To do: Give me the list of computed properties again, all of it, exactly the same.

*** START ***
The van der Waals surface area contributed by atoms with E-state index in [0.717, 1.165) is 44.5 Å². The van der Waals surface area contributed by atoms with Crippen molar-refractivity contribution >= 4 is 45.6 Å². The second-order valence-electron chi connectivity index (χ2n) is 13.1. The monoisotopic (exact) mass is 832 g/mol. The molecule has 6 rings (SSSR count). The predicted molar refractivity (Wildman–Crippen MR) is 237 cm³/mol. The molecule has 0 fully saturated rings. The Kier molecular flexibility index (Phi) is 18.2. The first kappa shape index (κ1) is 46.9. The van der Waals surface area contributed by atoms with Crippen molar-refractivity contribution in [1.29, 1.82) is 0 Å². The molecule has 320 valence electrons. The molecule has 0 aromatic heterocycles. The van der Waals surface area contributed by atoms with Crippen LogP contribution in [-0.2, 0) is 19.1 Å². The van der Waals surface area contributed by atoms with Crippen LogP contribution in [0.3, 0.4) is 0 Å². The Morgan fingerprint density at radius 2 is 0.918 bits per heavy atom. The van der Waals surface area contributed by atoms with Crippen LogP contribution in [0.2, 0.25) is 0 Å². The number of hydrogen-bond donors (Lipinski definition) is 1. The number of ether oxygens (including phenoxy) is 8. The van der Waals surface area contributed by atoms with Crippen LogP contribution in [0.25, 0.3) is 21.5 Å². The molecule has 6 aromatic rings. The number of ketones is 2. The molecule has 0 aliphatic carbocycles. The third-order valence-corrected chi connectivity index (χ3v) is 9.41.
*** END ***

The van der Waals surface area contributed by atoms with E-state index in [0.717, 1.165) is 44.5 Å². The van der Waals surface area contributed by atoms with Crippen molar-refractivity contribution >= 4 is 45.6 Å². The second-order valence-electron chi connectivity index (χ2n) is 13.1. The monoisotopic (exact) mass is 832 g/mol. The molecule has 6 rings (SSSR count). The predicted molar refractivity (Wildman–Crippen MR) is 237 cm³/mol. The molecule has 0 fully saturated rings. The Kier molecular flexibility index (Phi) is 18.2. The first kappa shape index (κ1) is 46.9. The van der Waals surface area contributed by atoms with Crippen molar-refractivity contribution in [1.29, 1.82) is 0 Å². The molecule has 320 valence electrons. The molecule has 0 aromatic heterocycles. The van der Waals surface area contributed by atoms with Crippen LogP contribution in [-0.2, 0) is 19.1 Å². The van der Waals surface area contributed by atoms with Crippen LogP contribution in [0.3, 0.4) is 0 Å². The Morgan fingerprint density at radius 2 is 0.918 bits per heavy atom. The van der Waals surface area contributed by atoms with Crippen LogP contribution in [0.2, 0.25) is 0 Å². The number of hydrogen-bond donors (Lipinski definition) is 1. The number of ether oxygens (including phenoxy) is 8. The van der Waals surface area contributed by atoms with Crippen LogP contribution in [0.25, 0.3) is 21.5 Å². The molecule has 6 aromatic rings. The number of ketones is 2. The molecule has 0 aliphatic carbocycles. The third-order valence-corrected chi connectivity index (χ3v) is 9.41.